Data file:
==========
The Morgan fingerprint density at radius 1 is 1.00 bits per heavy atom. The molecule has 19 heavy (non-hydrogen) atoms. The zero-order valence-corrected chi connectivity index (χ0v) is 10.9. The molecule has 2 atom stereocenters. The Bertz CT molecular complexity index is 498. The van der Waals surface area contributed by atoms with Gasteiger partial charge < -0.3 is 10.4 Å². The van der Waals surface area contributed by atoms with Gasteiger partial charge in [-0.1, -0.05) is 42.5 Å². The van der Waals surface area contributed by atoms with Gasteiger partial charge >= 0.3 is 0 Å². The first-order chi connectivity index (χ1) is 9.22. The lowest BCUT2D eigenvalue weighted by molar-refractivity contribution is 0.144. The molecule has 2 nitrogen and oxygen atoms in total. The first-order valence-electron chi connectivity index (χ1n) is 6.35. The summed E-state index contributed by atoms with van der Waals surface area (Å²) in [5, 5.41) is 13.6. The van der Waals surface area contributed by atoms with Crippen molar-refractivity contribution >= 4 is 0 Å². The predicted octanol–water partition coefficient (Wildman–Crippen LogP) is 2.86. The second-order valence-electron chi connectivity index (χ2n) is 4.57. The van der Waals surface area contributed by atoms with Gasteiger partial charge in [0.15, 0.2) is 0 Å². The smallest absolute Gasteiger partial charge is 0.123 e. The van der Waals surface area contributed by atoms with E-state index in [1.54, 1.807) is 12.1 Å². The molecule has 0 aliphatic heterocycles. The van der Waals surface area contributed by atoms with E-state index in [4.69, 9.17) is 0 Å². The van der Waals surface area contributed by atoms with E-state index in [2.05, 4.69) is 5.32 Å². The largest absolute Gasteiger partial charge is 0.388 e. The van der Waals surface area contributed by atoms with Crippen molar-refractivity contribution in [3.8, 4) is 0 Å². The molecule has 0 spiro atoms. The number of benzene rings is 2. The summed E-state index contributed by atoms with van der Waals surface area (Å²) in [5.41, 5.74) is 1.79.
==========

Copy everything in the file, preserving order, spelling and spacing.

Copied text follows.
The Morgan fingerprint density at radius 1 is 1.00 bits per heavy atom. The molecule has 19 heavy (non-hydrogen) atoms. The zero-order valence-corrected chi connectivity index (χ0v) is 10.9. The molecule has 2 atom stereocenters. The Bertz CT molecular complexity index is 498. The van der Waals surface area contributed by atoms with Gasteiger partial charge < -0.3 is 10.4 Å². The van der Waals surface area contributed by atoms with Gasteiger partial charge in [-0.1, -0.05) is 42.5 Å². The van der Waals surface area contributed by atoms with Gasteiger partial charge >= 0.3 is 0 Å². The first-order chi connectivity index (χ1) is 9.22. The lowest BCUT2D eigenvalue weighted by molar-refractivity contribution is 0.144. The molecule has 2 nitrogen and oxygen atoms in total. The first-order valence-electron chi connectivity index (χ1n) is 6.35. The summed E-state index contributed by atoms with van der Waals surface area (Å²) in [5, 5.41) is 13.6. The van der Waals surface area contributed by atoms with Crippen molar-refractivity contribution >= 4 is 0 Å². The predicted octanol–water partition coefficient (Wildman–Crippen LogP) is 2.86. The second-order valence-electron chi connectivity index (χ2n) is 4.57. The van der Waals surface area contributed by atoms with Gasteiger partial charge in [0.15, 0.2) is 0 Å². The smallest absolute Gasteiger partial charge is 0.123 e. The van der Waals surface area contributed by atoms with E-state index in [1.54, 1.807) is 12.1 Å². The molecule has 0 aliphatic heterocycles. The van der Waals surface area contributed by atoms with E-state index in [4.69, 9.17) is 0 Å². The van der Waals surface area contributed by atoms with E-state index in [2.05, 4.69) is 5.32 Å². The largest absolute Gasteiger partial charge is 0.388 e. The van der Waals surface area contributed by atoms with Crippen molar-refractivity contribution in [3.8, 4) is 0 Å². The molecule has 0 spiro atoms. The number of benzene rings is 2. The summed E-state index contributed by atoms with van der Waals surface area (Å²) in [5.41, 5.74) is 1.79.